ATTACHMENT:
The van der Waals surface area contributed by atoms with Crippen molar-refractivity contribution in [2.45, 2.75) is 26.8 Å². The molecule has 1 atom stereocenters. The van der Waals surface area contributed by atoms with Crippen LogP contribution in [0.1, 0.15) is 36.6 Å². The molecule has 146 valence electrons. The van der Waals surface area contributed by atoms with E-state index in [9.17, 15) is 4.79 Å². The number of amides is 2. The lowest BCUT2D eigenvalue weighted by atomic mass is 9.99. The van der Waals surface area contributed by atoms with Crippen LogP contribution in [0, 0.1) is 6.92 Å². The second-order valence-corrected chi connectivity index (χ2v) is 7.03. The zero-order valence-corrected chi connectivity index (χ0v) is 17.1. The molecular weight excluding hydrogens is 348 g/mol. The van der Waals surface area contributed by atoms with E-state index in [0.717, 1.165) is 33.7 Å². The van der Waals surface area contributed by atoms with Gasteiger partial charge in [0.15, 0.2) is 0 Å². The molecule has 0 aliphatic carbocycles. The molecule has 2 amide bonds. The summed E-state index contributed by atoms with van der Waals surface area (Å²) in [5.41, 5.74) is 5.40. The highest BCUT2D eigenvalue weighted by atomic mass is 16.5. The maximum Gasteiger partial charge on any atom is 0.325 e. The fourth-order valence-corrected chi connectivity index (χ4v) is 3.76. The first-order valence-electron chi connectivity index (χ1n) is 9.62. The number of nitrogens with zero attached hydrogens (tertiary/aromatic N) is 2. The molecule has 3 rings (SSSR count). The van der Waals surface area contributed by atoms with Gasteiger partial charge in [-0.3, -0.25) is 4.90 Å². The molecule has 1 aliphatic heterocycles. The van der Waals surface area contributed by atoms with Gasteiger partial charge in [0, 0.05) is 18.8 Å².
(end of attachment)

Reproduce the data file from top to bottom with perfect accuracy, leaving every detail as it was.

The van der Waals surface area contributed by atoms with Crippen molar-refractivity contribution in [2.45, 2.75) is 26.8 Å². The molecule has 1 atom stereocenters. The van der Waals surface area contributed by atoms with Crippen LogP contribution in [0.1, 0.15) is 36.6 Å². The molecule has 146 valence electrons. The van der Waals surface area contributed by atoms with E-state index in [9.17, 15) is 4.79 Å². The number of amides is 2. The lowest BCUT2D eigenvalue weighted by atomic mass is 9.99. The van der Waals surface area contributed by atoms with Crippen LogP contribution in [0, 0.1) is 6.92 Å². The second-order valence-corrected chi connectivity index (χ2v) is 7.03. The zero-order valence-corrected chi connectivity index (χ0v) is 17.1. The molecular weight excluding hydrogens is 348 g/mol. The van der Waals surface area contributed by atoms with E-state index in [0.717, 1.165) is 33.7 Å². The van der Waals surface area contributed by atoms with Gasteiger partial charge in [0.15, 0.2) is 0 Å². The molecule has 0 aliphatic carbocycles. The molecule has 2 amide bonds. The summed E-state index contributed by atoms with van der Waals surface area (Å²) in [5.41, 5.74) is 5.40. The highest BCUT2D eigenvalue weighted by atomic mass is 16.5. The maximum Gasteiger partial charge on any atom is 0.325 e. The fourth-order valence-corrected chi connectivity index (χ4v) is 3.76. The first-order valence-electron chi connectivity index (χ1n) is 9.62. The number of nitrogens with zero attached hydrogens (tertiary/aromatic N) is 2. The molecule has 3 rings (SSSR count). The van der Waals surface area contributed by atoms with Gasteiger partial charge in [-0.3, -0.25) is 4.90 Å². The molecule has 1 aliphatic heterocycles. The van der Waals surface area contributed by atoms with Gasteiger partial charge in [0, 0.05) is 18.8 Å².